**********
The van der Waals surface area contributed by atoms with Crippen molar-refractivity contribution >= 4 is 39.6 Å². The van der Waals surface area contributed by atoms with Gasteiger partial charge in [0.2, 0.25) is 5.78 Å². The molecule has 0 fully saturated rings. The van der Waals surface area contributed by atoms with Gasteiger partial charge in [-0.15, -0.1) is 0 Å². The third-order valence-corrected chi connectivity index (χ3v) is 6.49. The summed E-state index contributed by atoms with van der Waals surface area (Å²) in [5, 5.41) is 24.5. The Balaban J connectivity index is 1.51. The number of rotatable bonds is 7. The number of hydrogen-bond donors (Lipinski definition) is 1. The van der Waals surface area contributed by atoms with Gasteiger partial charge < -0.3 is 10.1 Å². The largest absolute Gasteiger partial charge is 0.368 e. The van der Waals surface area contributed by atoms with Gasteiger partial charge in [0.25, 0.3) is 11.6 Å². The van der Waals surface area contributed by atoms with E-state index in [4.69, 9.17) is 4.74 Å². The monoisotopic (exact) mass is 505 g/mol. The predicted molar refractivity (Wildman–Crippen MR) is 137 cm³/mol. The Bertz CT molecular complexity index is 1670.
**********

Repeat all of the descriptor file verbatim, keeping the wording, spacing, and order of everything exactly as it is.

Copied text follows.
The van der Waals surface area contributed by atoms with Crippen molar-refractivity contribution >= 4 is 39.6 Å². The van der Waals surface area contributed by atoms with Gasteiger partial charge in [0.2, 0.25) is 5.78 Å². The molecule has 0 fully saturated rings. The van der Waals surface area contributed by atoms with Gasteiger partial charge in [-0.15, -0.1) is 0 Å². The third-order valence-corrected chi connectivity index (χ3v) is 6.49. The summed E-state index contributed by atoms with van der Waals surface area (Å²) in [5, 5.41) is 24.5. The Balaban J connectivity index is 1.51. The number of rotatable bonds is 7. The number of hydrogen-bond donors (Lipinski definition) is 1. The van der Waals surface area contributed by atoms with Gasteiger partial charge < -0.3 is 10.1 Å². The largest absolute Gasteiger partial charge is 0.368 e. The van der Waals surface area contributed by atoms with Gasteiger partial charge in [0.25, 0.3) is 11.6 Å². The van der Waals surface area contributed by atoms with E-state index in [4.69, 9.17) is 4.74 Å². The monoisotopic (exact) mass is 505 g/mol. The predicted molar refractivity (Wildman–Crippen MR) is 137 cm³/mol. The Bertz CT molecular complexity index is 1670.